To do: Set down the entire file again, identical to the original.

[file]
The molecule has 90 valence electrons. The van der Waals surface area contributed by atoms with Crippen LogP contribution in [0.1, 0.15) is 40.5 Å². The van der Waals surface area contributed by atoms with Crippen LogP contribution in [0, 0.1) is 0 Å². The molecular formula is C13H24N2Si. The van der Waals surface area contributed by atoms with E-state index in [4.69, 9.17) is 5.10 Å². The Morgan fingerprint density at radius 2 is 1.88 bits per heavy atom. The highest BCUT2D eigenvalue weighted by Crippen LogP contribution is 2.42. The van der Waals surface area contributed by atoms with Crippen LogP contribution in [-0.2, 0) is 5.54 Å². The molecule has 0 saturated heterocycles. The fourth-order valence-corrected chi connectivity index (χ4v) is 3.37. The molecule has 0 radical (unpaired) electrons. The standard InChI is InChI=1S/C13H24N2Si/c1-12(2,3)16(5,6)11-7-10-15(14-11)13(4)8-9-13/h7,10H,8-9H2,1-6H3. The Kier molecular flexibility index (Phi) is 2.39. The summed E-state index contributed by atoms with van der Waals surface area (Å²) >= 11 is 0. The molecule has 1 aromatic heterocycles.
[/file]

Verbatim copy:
The molecule has 90 valence electrons. The van der Waals surface area contributed by atoms with Crippen LogP contribution in [0.1, 0.15) is 40.5 Å². The van der Waals surface area contributed by atoms with Crippen LogP contribution in [0, 0.1) is 0 Å². The molecular formula is C13H24N2Si. The van der Waals surface area contributed by atoms with E-state index in [4.69, 9.17) is 5.10 Å². The Morgan fingerprint density at radius 2 is 1.88 bits per heavy atom. The highest BCUT2D eigenvalue weighted by Crippen LogP contribution is 2.42. The van der Waals surface area contributed by atoms with Crippen LogP contribution in [-0.2, 0) is 5.54 Å². The molecule has 0 saturated heterocycles. The fourth-order valence-corrected chi connectivity index (χ4v) is 3.37. The molecule has 0 radical (unpaired) electrons. The standard InChI is InChI=1S/C13H24N2Si/c1-12(2,3)16(5,6)11-7-10-15(14-11)13(4)8-9-13/h7,10H,8-9H2,1-6H3. The Kier molecular flexibility index (Phi) is 2.39. The summed E-state index contributed by atoms with van der Waals surface area (Å²) >= 11 is 0. The molecule has 1 aromatic heterocycles.